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The October issue is upon us: subscribers should have their copies, and newsstands should be displaying the white, black, and blue (the last courtesy of a particularly fetching newsstand wrap backdrop). The issue is well worth the cover price, of course, but we encourage you to subscribe, which is much the better deal.
For those who have the issue or want a preview, we’ve assembled some links to web material related to this month’s pieces:
Amid Jonathan Lethem’s rundown of ’90s tech culture in “Radisson Confidential” (p. 17) lies a reference to Donna “Cyborg Manifesto” Haraway. If you haven’t read said manifesto, prepare to have your inadequate organic brain blown:
Of course, you may not have time to decode passages like “Cyborg ‘sex’ restores some of the lovely replicative baroque of ferns and invertebrates (such nice organic prophylactics against heterosexism),” so here are a few sentences to give you a better idea of where Haraway is coming from: “From one perspective, a cyborg world is about the final imposition of a grid of control on the planet, about the final abstraction embodied in a Star Wars apocalypse waged in the name of defence, about the final appropriation of women’s bodies in a masculinist orgy of war. . . . From another perspective, a cyborg world might be about lived social and bodily realities in which people are not afraid of their joint kinship with animals and machines, not afraid of permanently partial identities and contradictory standpoints.”
If that last sentence sounds appealing, consider picking up a few tips from University of Toronto engineering professor/human cyborg Steve Mann on your journey toward hot, non-heterosexist, human-machine kinship:
Also worth checking out from Readings: this Al Arabiya news report on Al-Sayed al-Essawy, the Egyptian lion-fighter whose interview was excerpted in “Cat Match Fever” (p. 21), and this trailer for the Afghan TV show The Ministry, whose characters were described in “Family Ties.”
In “Among the Banana Eaters” (p. 43), Patrick Graham writes about his accidental translator, Abdullah al-Fasi, who aspired to join the Libyan rebel forces fighting to remove Muammar Qaddafi from power. At press time, al-Fasi had yet to leave his home city of Benghazi, but he later hopped aboard a boat bound for Tripoli. Graham composed a yarn for harpers.org about al-Fasi’s experience.
Harper’s associate editor Christopher R. Beha wrote about Phoenix University in “Leveling the Field” (p. 51). He has since penned for harpers.org a critique of the notion that university education will improve America’s economic lot.
Richard Ross’s photo essay “Juvenile Injustice” (p. 59) features images from youth prisons around the country. For harpers.org, we asked Ross to reveal more about one of his subjects. He sent us an image of Ronald Franklin, who was thirteen at the time of his incarceration in 2008, as well as an edited transcript from two interviews he conducted with the young man.
When Tom Engelhardt isn’t writing memoirs like “Movies Saved My Life” (p. 64), he’s maintaining the website TomDispatch, a project of the Nation Institute.
??In Zadie Smith’s final New Books column (p. 75)—at least for a while, she hastened to specify—she refers to Ursula K. Le Guin’s “Staying Awake While We Read,” which was published in Harper’s as “Staying Awake: Notes on the alleged decline of reading” in February 2008. The original essay is available for free here.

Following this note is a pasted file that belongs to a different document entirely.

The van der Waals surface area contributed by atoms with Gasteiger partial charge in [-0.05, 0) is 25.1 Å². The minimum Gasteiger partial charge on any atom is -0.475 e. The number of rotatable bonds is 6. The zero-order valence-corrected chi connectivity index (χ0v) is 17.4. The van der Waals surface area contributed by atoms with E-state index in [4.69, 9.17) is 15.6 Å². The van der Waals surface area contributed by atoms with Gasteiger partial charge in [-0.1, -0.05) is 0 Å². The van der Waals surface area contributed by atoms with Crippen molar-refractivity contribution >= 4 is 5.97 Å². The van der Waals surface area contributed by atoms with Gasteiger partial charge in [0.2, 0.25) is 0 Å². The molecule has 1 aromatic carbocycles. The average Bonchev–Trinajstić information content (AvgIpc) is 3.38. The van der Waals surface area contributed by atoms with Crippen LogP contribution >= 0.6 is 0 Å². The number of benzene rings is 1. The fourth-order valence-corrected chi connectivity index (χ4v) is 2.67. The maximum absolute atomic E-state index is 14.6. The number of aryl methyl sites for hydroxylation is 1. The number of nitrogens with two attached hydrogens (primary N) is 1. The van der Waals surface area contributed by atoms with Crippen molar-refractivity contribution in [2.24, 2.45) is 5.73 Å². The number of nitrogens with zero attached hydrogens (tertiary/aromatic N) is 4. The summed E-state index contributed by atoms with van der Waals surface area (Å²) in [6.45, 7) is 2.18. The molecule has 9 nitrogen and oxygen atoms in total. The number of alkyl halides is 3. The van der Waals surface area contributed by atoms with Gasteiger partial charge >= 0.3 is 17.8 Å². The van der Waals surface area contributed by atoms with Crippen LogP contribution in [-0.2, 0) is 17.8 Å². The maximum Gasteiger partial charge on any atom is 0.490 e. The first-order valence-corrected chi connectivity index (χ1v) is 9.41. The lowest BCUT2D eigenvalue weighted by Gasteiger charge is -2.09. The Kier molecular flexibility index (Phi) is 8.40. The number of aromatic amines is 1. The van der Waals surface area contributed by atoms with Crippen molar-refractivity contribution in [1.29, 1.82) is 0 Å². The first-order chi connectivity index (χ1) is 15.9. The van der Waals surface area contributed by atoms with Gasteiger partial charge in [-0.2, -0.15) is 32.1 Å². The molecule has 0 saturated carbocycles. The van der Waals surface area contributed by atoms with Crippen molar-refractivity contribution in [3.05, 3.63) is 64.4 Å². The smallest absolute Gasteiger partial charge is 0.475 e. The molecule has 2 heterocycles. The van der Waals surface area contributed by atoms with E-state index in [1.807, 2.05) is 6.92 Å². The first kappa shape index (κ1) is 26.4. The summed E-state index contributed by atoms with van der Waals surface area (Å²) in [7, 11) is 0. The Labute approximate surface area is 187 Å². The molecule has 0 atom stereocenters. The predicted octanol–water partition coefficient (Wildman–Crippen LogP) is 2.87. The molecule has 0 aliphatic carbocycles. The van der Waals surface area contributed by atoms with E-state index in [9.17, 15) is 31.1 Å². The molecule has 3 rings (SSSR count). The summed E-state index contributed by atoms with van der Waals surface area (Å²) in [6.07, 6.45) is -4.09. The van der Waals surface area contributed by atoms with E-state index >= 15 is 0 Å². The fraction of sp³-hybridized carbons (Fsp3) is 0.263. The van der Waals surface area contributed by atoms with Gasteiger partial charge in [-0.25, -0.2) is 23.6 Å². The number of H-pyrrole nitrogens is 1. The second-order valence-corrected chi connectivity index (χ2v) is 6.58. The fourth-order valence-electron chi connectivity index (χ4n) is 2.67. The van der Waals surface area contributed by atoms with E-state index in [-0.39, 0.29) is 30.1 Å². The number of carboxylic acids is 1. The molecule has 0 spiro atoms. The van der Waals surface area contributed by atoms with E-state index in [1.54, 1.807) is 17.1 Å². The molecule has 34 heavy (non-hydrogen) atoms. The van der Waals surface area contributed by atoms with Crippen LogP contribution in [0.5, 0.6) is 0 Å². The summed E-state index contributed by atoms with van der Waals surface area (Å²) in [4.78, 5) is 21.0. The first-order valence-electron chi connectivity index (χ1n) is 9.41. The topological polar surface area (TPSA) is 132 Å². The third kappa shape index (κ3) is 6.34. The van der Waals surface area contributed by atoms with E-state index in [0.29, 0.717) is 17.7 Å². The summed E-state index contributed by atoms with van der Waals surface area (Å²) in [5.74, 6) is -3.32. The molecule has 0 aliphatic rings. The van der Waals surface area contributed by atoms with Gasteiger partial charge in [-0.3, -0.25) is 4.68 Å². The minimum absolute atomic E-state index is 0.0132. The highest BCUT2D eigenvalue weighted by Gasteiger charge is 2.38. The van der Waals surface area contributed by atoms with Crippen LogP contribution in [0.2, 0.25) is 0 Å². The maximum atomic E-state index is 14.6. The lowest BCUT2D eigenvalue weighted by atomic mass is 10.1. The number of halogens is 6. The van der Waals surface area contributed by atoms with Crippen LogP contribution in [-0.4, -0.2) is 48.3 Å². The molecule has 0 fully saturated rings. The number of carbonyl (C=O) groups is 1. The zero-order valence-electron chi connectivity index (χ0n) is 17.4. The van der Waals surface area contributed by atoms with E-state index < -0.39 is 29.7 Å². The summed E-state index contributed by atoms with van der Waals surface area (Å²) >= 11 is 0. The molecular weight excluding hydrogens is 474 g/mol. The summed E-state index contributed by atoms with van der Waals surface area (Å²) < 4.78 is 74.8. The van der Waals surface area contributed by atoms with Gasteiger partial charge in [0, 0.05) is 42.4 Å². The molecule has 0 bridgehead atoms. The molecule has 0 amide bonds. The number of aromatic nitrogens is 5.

And fear not, readers; the also-brilliant Larry McMurtry will be taking over the column.
Last, you can find the October Findings section here.
More from Jeremy Keehn:
Weekly Review — September 23, 2014, 8:00 am
Scotland rejects independence, Sierra Leone issues a three-day lockdown, and Iran lashes its citizens for doing a “Happy” dance
Weekly Review — September 9, 2014, 8:00 am
ISIL murders journalist Steven Sotloff; Satan in Moscow and Detroit; and Florida police play Cherries Waffles Tennis
Weekly Review — August 5, 2014, 8:00 am
Alternating shelter bombings and ceasefires in Gaza; a do-nothing Congress whimpers feebly into recess; and India hires a troupe of black-faced-langur imitators
I recently spent a semester teaching writing at an elite liberal-arts college. At strategic points around the campus, in shades of yellow and green, banners displayed the following pair of texts. The first was attributed to the college’s founder, which dates it to the 1920s. The second was extracted from the latest version of the institution’s mission statement:
The paramount obligation of a college is to develop in its students the ability to think clearly and independently, and the ability to live confidently, courageously, and hopefully.
Let us take a moment to compare these texts. The first thing to observe about the older one is that it is a sentence. It expresses an idea by placing concepts in relation to one another within the kind of structure that we call a syntax. It is, moreover, highly wrought: a parallel structure underscored by repetition, five adverbs balanced two against three.
Percentage of Britons who cannot name the city that provides the setting for the musical Chicago:
An Australian entrepreneur was selling oysters raised in tanks laced with Viagra.
A naked man believed to be under the influence of LSD rammed his pickup truck into two police cars.
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“Shelby is waiting for something. He himself does not know what it is. When it comes he will either go back into the world from which he came, or sink out of sight in the morass of alcoholism or despair that has engulfed other vagrants.”